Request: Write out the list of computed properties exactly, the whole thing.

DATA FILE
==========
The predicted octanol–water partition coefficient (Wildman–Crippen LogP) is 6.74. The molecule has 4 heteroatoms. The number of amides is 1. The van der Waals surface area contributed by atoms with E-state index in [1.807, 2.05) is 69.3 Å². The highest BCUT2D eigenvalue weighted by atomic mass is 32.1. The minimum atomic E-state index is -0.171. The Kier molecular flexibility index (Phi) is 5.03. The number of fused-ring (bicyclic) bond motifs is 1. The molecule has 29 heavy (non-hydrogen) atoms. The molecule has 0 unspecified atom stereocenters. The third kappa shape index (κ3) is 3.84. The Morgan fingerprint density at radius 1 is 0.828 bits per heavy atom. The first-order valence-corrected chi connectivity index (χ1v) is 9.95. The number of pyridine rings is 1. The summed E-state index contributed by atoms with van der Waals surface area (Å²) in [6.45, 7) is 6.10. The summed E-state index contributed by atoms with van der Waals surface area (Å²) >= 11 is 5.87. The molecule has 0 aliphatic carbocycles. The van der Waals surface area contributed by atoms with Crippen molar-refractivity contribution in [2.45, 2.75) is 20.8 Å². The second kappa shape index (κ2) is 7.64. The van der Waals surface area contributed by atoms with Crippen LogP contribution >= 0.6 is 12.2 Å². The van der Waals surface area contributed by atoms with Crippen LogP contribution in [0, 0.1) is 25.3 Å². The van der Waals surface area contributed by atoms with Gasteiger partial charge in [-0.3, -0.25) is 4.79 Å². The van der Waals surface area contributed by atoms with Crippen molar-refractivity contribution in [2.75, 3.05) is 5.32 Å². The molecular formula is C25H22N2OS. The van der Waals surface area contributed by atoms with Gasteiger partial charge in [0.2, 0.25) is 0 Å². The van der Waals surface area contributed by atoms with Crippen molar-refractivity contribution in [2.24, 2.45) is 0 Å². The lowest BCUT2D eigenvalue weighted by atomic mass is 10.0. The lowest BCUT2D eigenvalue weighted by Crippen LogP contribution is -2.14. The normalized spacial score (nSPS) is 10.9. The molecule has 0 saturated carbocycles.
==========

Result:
The predicted octanol–water partition coefficient (Wildman–Crippen LogP) is 6.74. The molecule has 4 heteroatoms. The number of amides is 1. The van der Waals surface area contributed by atoms with E-state index in [1.807, 2.05) is 69.3 Å². The highest BCUT2D eigenvalue weighted by atomic mass is 32.1. The minimum atomic E-state index is -0.171. The Kier molecular flexibility index (Phi) is 5.03. The number of fused-ring (bicyclic) bond motifs is 1. The molecule has 29 heavy (non-hydrogen) atoms. The molecule has 0 unspecified atom stereocenters. The third kappa shape index (κ3) is 3.84. The Morgan fingerprint density at radius 1 is 0.828 bits per heavy atom. The first-order valence-corrected chi connectivity index (χ1v) is 9.95. The number of pyridine rings is 1. The summed E-state index contributed by atoms with van der Waals surface area (Å²) in [6.45, 7) is 6.10. The summed E-state index contributed by atoms with van der Waals surface area (Å²) >= 11 is 5.87. The molecule has 0 aliphatic carbocycles. The van der Waals surface area contributed by atoms with Crippen molar-refractivity contribution in [2.45, 2.75) is 20.8 Å². The second kappa shape index (κ2) is 7.64. The van der Waals surface area contributed by atoms with Crippen LogP contribution >= 0.6 is 12.2 Å². The van der Waals surface area contributed by atoms with Crippen LogP contribution in [0, 0.1) is 25.3 Å². The van der Waals surface area contributed by atoms with Gasteiger partial charge in [-0.3, -0.25) is 4.79 Å². The van der Waals surface area contributed by atoms with Crippen molar-refractivity contribution in [2.75, 3.05) is 5.32 Å². The molecular formula is C25H22N2OS. The van der Waals surface area contributed by atoms with Gasteiger partial charge in [0.2, 0.25) is 0 Å². The van der Waals surface area contributed by atoms with Crippen molar-refractivity contribution in [2.24, 2.45) is 0 Å². The lowest BCUT2D eigenvalue weighted by atomic mass is 10.0. The lowest BCUT2D eigenvalue weighted by Crippen LogP contribution is -2.14. The normalized spacial score (nSPS) is 10.9. The molecule has 0 saturated carbocycles.